Imagine you look into a field and see a flash of yellow move from the ground to a nearby tree. What could it be? You might have just seen a northern flicker, a unique species of North American woodpecker.
The flicker is certainly eye-catching with a spotted chest, mottled wings, a black bar on its head and bright yellow on the underside of its wings and tails. The bright color on the underside of its wings is easy to spot as the bird flies from the ground to a nearby roost.
Flickers differ from other woodpeckers in both looks and behavior. Other woodpeckers actually peck wood to search for sap and insects, but flickers stick to dining on the ground. Insects are their favorite food, which they find by pecking at the ground. Their slightly curved beak is the perfect tool to dig into the soil and once they find prey, their long, sticky tongue can extend two inches past the end of their beak to lap up insects.
The flicker is particularly fond of ants. The formic acid created by ants can be irritating and toxic for some species, but flickers can tolerate it. They have been recorded eating as many as 5,000 ants in one sitting. Flickers also take part in a behavior known as “anting.” They will sit on top of an ant mound and let the ants crawl all over them. They will even go as far as picking ants up and placing them on their body. The formic acid that keeps some creatures from eating ants is also effective at fighting parasites and bacteria. It is hypothesized that birds participate in “anting” to prevent and rid themselves of pests.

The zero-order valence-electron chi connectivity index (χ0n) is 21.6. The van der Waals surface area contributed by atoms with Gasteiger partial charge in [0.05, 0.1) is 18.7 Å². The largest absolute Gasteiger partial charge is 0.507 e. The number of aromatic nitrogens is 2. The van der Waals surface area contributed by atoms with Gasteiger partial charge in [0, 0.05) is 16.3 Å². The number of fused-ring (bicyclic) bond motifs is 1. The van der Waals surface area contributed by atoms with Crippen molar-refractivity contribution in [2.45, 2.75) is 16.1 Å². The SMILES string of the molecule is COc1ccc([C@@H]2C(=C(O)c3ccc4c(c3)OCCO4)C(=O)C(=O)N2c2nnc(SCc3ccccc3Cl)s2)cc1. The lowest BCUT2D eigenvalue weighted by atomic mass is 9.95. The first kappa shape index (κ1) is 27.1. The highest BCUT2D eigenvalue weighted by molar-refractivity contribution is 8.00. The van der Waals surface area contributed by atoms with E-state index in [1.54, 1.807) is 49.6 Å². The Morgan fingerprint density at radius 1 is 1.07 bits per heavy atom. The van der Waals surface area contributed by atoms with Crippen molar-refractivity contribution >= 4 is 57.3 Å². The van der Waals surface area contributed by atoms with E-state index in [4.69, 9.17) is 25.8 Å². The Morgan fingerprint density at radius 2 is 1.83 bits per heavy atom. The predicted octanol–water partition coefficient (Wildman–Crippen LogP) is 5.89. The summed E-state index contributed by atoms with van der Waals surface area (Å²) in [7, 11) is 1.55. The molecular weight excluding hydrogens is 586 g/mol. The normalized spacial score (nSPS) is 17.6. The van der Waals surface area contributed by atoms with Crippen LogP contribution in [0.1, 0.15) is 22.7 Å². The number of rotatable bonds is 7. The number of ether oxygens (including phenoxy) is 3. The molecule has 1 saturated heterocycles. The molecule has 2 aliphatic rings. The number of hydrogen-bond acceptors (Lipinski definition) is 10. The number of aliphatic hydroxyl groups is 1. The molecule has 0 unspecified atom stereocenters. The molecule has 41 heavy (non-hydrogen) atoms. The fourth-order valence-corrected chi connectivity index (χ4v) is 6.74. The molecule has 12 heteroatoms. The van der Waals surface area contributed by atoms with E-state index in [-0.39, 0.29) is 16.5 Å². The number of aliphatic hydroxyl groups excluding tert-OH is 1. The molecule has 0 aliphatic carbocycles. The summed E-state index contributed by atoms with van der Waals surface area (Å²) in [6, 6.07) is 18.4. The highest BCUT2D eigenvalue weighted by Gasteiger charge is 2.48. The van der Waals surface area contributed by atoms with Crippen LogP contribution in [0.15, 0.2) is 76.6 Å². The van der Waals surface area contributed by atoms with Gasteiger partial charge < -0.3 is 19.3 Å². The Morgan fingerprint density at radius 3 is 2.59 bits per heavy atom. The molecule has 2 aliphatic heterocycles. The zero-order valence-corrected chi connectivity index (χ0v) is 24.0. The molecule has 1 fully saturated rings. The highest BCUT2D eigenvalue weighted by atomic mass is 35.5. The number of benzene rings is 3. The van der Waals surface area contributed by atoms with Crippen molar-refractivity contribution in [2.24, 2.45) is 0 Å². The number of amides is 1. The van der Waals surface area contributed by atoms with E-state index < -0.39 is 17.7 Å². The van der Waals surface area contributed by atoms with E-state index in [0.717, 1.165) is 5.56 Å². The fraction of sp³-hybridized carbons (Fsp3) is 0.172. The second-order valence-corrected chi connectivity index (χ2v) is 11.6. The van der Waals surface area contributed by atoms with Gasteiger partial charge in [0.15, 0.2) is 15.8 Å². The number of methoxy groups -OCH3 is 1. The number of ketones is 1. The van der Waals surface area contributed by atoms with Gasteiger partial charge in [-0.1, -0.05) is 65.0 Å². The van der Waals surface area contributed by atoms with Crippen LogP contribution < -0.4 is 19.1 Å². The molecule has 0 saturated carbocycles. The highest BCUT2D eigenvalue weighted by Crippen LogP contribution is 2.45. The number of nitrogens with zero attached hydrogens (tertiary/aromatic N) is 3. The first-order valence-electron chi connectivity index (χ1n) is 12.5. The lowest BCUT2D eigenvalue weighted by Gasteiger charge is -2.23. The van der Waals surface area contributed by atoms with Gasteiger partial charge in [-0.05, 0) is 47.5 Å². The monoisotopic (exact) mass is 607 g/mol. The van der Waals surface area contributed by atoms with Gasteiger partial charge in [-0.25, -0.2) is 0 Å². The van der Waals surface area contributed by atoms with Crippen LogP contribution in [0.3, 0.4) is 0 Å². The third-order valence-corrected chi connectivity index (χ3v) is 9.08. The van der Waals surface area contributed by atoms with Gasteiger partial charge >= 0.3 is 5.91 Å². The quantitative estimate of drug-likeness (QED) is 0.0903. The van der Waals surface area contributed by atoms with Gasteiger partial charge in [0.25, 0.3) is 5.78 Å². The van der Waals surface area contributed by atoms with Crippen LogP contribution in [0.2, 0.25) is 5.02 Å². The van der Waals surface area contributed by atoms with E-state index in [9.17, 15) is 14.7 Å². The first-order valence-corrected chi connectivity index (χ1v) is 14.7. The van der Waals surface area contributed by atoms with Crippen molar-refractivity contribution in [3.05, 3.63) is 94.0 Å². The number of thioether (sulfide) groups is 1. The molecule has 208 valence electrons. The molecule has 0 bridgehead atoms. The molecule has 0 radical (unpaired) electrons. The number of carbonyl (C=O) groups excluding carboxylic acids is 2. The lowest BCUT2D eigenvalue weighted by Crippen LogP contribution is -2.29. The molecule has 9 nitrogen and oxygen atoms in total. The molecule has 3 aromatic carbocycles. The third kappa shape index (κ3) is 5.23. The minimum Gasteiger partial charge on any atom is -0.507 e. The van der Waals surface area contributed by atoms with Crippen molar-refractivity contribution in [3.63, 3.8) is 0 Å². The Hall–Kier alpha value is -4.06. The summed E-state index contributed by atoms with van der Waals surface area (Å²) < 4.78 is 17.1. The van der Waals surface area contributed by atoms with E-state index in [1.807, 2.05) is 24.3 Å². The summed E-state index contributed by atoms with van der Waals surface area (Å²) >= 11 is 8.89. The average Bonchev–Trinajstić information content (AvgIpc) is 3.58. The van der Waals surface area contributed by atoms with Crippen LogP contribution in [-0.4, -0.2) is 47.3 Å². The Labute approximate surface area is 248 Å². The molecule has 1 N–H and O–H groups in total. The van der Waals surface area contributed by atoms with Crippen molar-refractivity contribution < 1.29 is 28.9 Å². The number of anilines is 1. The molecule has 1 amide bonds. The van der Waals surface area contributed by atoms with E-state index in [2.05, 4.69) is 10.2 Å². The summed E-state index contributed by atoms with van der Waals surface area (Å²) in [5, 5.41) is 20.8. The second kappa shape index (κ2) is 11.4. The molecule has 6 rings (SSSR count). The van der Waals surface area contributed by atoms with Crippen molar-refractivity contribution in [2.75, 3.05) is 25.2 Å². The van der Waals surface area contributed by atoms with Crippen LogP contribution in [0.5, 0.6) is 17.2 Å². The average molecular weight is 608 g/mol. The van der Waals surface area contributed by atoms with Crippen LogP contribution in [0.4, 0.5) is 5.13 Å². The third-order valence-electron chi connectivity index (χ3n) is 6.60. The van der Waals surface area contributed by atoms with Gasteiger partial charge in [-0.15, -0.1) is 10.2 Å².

Flickers stay true to the woodpecker name when it comes to roosting and breeding. They carve holes in trees for their nests and drum on the trunk to communicate with each other. Flickers will create a new nesting site each year and other species will move into their old ones. They prefer woodland edges and use dead wood to create their nests. Although they are currently stable, the species is in decline, which is partly due to a lack of suitable nesting sites. It is important not only for them to be able to access forested land but old-growth forests with plentiful dead wood including pine, cottonwood and willow species.
Flickers can be found throughout North America and will live in the Chesapeake region year-round. To help flickers thrive, consider installing a nesting box and if possible, avoid cutting down trees on your property. Adding plants with winter berries can be a great way to provide habitat and are a winter food source for birds. Next time you’re near a forest edge keep your eyes open for their signature spotted chests and golden wings.